Site Overlay


Tostones are crisp, salty, salty, pure and delicious gold coins. Popular throughout the Caribbean, twice fried plantains are a snack that will make you feel like you're walking in the sun. If you know all the tricks, they will work perfectly every time.

It's no secret that I didn't grow up in the Caribbean, but (perhaps surprisingly) Tostones, like many kids, were actually one of the first things I learned to cook. Really learned how to cook properly, starting from scratch, with pride and that passion that naturally accompanies all dishes, like twice fried green plantains to perfection.

I learned from a good friend from college who graciously offered to teach me how to make some of her favorite Puerto Rican recipes, and I complimented her on her cooking and told her how interested I was in actually learning how to feed myself. (You know, not just "try not to boil pasta with boiled water" or "do microwave freezer meals count?" kind of feeding, but "wow, I actually did that" kind of feeding myself.)

All I had to do was try Torstone once and I fell in love. Their french fries-like, golden exterior and soft, starchy interior, all covered in salt and ready for dipping, fascinated me. Then, to my astonishment, even me, the novice chef, managed to make them! I don't want to exaggerate, but tostones are probably one of the first recipes that made me think I could learn how to make delicious food. Now, can you look at me now, Mom!

So of course I am sharing my tostones recipe with you. Spread the love!

Tostones (aka patacones) are unripe green plantain chips that have been fried, mashed and re-fried until crispy. They are very popular in Latin American and Caribbean dishes, and at family tables, they are often eaten as a side dish, like a street vendor's late-night snack.

While it's often thought that plantains may have a sweet or banana-like taste because of their banana-like appearance, tostones are definitely a delicious treat. Unlike bananas, unripe green plantains have an incredible starch content - more like raw potatoes. They must be cooked to eat and enjoy.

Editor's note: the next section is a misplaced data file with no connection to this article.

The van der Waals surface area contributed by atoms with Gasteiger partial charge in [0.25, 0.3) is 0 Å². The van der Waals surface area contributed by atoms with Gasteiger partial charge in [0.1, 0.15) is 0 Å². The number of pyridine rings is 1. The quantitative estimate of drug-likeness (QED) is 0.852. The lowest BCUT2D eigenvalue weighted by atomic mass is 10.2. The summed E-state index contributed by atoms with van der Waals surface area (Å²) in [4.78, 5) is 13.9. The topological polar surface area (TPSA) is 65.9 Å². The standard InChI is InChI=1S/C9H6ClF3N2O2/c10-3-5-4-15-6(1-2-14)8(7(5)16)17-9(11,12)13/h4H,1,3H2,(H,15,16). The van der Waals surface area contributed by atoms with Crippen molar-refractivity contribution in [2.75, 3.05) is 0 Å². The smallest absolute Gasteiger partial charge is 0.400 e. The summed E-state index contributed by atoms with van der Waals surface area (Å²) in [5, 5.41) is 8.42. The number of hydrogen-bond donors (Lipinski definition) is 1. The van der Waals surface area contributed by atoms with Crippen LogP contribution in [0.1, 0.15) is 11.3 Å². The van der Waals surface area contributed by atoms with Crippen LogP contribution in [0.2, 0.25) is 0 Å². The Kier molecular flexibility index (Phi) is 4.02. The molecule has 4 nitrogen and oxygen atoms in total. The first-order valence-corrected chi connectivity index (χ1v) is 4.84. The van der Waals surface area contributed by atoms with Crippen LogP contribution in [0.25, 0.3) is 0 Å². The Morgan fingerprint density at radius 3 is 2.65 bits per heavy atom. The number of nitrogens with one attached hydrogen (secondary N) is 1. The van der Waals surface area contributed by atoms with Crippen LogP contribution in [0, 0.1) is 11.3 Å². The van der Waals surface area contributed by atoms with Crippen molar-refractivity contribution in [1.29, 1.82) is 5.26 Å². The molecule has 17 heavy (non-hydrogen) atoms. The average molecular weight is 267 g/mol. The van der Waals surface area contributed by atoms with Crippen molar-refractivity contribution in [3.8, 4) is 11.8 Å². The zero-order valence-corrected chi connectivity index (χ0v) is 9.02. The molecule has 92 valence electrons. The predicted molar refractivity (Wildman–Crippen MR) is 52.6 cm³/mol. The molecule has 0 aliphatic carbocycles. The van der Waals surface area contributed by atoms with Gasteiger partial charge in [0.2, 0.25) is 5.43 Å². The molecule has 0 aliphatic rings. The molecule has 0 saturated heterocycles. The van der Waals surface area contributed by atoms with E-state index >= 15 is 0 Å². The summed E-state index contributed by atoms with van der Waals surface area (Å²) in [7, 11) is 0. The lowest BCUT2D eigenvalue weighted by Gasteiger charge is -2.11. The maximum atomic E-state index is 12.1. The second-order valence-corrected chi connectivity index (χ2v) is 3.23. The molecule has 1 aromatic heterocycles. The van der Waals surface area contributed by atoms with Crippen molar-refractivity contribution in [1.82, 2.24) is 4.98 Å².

And, like potatoes, they're an absolute hit when fried, seasoned with salt, and eaten with a little dipping sauce.

I'll walk you through every step of the way with all the details so we can make sure you get it right - 100% right - and you'll fall in love with these golden beauties as much as I did. sounds good? great.

  • Get the greenest plantains possible. Green plantain is a must for Tostones. As they go from green to yellow to brown to black, they gradually become more mature and also gradually sweeter. While ripe brown plantains can be fried well, they are more suitable for sweet maduro than savory tostone. For these, choose green and immature whenever possible.
  • Peel the plantains. Honestly, it's not as easy as peeling a banana, but once you get the hang of it, it's not too hard! Start by cutting off the two ends of the plantain, then use the tip of a knife to carefully cut off the entire length of the plantain, taking care not to cut too deep (you only want to cut the skin!). Do this a few times along the ridge, then peel off the skin. Remember that plantains start to oxidize when exposed to air, so try to work fast.
  • Slice the plantains. Cut the plantains into pieces about 1 cm thick. They can get bigger or smaller - don't worry too much about the precision here, it's really up to your personal preference. Remember, the bigger you cut, the wider they will become after smashing them between the first and second fries.